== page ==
Column: Condition monitoring
A technical guide to condition monitoring: Where to begin?
When you own a transformer, it is often challenging to decide whether you have the data you need to confidently make critical asset health decisions. The very volume and variety of information at your fingertips – dissolved gases and load data, for example — can be overwhelming. You think you are looking at an important data trend that is going to help you understand the condition of a key asset in your fleet, but in reality, after thorough analysis and thought, you realize it does not really tell you anything useful. A spike in dissolved gas analysis (DGA) may reflect a bad transformer, but it could also indicate a load spike, a bad sensor or a communication glitch. You think you have found something “interesting,” but how do you really know?
Condition monitoring provides near ‘real time’ information which supports both short-term condition decisions and long-term asset replacement plans. Condition monitoring can be a huge benefit – but you have to be prepared when that “interesting” data comes in: both how to deal with it and how to respond.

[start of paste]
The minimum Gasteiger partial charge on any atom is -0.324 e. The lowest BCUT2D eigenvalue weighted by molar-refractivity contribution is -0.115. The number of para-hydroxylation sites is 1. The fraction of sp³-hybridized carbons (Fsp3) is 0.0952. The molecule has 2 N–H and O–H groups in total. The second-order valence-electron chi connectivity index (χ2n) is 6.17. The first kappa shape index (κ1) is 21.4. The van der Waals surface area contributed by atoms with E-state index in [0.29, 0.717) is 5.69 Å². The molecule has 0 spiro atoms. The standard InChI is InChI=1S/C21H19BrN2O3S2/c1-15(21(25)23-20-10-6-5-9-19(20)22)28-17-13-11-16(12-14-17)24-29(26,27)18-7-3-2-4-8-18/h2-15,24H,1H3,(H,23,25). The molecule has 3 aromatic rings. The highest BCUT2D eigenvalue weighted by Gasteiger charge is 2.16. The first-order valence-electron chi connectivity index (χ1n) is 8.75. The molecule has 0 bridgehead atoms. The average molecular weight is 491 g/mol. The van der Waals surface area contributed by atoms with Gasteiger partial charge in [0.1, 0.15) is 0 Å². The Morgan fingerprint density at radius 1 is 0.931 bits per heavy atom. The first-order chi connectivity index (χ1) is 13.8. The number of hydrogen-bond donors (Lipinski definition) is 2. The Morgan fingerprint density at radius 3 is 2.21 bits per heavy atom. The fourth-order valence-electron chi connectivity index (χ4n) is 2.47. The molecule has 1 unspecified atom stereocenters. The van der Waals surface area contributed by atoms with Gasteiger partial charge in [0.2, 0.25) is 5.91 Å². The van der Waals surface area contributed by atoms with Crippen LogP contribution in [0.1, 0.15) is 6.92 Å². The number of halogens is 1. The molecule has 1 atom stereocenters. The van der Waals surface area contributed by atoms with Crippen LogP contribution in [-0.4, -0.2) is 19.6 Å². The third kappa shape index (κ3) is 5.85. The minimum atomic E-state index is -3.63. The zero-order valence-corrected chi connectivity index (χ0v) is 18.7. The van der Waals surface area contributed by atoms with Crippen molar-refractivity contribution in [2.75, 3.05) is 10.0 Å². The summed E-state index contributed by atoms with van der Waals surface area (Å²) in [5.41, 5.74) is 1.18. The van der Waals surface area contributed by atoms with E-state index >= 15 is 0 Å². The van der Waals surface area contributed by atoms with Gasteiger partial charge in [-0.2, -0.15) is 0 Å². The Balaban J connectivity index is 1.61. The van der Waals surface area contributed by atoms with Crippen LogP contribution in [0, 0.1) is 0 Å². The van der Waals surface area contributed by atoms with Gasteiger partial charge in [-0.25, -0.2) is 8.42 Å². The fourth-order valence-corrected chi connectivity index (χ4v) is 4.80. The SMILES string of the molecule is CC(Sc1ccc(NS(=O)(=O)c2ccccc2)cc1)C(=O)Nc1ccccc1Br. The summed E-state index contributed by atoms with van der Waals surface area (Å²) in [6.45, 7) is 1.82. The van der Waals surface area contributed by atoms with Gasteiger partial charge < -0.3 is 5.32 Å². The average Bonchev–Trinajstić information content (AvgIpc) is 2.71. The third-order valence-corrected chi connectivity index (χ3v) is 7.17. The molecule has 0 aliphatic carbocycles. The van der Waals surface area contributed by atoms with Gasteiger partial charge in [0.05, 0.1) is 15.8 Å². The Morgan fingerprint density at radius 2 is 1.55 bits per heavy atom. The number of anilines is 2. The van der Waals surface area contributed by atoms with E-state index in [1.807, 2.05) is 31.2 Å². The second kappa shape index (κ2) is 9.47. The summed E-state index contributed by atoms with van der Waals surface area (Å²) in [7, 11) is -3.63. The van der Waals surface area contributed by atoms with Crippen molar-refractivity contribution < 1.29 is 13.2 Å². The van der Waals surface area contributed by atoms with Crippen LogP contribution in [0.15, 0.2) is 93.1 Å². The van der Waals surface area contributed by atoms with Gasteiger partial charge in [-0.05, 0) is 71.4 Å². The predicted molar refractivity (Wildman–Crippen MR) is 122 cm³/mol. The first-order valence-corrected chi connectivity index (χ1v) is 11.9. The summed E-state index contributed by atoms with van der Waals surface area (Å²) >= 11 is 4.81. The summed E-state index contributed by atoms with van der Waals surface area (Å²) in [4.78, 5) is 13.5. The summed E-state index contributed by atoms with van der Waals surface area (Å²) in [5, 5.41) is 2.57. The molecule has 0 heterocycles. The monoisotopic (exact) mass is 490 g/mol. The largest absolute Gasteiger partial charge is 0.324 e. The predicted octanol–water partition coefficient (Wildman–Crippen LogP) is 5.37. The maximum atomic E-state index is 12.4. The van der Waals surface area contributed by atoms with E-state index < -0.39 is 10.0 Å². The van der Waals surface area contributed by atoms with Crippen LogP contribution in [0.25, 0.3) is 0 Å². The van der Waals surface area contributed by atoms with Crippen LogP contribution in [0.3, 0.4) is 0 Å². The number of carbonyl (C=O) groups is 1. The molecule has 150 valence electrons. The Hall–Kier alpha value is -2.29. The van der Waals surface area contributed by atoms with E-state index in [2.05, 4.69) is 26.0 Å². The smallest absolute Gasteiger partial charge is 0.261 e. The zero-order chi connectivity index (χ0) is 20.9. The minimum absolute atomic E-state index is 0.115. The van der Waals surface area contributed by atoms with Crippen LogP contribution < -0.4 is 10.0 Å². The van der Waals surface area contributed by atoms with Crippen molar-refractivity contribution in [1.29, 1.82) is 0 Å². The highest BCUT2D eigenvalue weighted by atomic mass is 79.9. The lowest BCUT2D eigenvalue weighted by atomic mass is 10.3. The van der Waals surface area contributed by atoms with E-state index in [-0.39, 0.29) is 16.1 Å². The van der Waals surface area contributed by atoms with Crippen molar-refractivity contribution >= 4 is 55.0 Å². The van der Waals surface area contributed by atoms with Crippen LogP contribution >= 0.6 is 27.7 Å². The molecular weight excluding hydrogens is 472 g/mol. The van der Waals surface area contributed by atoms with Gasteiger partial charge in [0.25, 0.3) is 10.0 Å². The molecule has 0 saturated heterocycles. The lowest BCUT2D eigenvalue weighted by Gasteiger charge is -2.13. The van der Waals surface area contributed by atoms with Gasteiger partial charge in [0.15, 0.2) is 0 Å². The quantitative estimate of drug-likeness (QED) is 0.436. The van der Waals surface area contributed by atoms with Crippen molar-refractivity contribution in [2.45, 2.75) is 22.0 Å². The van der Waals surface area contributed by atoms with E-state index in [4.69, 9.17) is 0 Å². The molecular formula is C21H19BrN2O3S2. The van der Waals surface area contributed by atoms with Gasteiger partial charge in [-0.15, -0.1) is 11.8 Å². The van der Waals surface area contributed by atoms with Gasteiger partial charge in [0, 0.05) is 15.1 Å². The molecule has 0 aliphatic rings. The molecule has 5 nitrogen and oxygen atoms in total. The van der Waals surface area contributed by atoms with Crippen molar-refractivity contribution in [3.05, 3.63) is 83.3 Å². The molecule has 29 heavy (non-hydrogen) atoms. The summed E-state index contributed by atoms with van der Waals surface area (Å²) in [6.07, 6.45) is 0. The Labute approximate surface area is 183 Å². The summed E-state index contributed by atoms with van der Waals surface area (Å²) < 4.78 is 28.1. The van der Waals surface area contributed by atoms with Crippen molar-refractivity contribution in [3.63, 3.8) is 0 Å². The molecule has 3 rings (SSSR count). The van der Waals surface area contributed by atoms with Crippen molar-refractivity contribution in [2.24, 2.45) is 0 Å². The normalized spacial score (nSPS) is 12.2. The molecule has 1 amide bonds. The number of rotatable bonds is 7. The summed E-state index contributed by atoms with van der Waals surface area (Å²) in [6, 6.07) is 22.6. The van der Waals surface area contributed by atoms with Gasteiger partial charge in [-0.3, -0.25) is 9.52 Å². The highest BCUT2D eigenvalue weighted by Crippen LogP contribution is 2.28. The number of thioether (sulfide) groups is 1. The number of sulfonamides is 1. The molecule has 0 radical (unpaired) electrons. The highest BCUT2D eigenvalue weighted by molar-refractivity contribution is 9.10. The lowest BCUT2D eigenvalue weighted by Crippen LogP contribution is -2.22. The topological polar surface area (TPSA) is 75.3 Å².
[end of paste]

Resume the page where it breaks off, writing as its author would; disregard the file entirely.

For successful condition monitoring, you need to be able to gather and analyze data from individual assets or stations. This means creating a scalable program that can grow with you as your needs and conditions change – the unit you are monitoring today may be different from the one you need to pay particular attention to a couple of years down the road, at which point you might need a comprehensive look at all transformers at that particular station.